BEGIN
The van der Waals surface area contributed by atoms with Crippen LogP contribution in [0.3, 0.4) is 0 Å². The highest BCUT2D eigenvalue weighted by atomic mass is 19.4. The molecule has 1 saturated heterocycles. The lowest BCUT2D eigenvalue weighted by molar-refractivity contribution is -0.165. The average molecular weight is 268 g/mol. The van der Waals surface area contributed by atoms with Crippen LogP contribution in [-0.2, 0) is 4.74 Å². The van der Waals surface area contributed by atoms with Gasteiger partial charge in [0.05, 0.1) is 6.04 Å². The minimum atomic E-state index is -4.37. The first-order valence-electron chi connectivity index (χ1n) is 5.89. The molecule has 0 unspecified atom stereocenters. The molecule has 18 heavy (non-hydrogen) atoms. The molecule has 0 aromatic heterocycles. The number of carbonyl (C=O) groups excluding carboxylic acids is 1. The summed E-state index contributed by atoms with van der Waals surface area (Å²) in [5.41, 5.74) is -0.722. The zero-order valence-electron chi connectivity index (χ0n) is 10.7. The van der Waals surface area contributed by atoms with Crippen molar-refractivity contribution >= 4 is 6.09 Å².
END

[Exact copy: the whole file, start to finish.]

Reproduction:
The van der Waals surface area contributed by atoms with Crippen LogP contribution in [0.3, 0.4) is 0 Å². The highest BCUT2D eigenvalue weighted by atomic mass is 19.4. The molecule has 1 saturated heterocycles. The lowest BCUT2D eigenvalue weighted by molar-refractivity contribution is -0.165. The average molecular weight is 268 g/mol. The van der Waals surface area contributed by atoms with Crippen LogP contribution in [-0.2, 0) is 4.74 Å². The van der Waals surface area contributed by atoms with Gasteiger partial charge in [0.05, 0.1) is 6.04 Å². The minimum atomic E-state index is -4.37. The first-order valence-electron chi connectivity index (χ1n) is 5.89. The molecule has 0 unspecified atom stereocenters. The molecule has 18 heavy (non-hydrogen) atoms. The molecule has 0 aromatic heterocycles. The number of carbonyl (C=O) groups excluding carboxylic acids is 1. The summed E-state index contributed by atoms with van der Waals surface area (Å²) in [5.41, 5.74) is -0.722. The zero-order valence-electron chi connectivity index (χ0n) is 10.7. The van der Waals surface area contributed by atoms with Crippen molar-refractivity contribution >= 4 is 6.09 Å².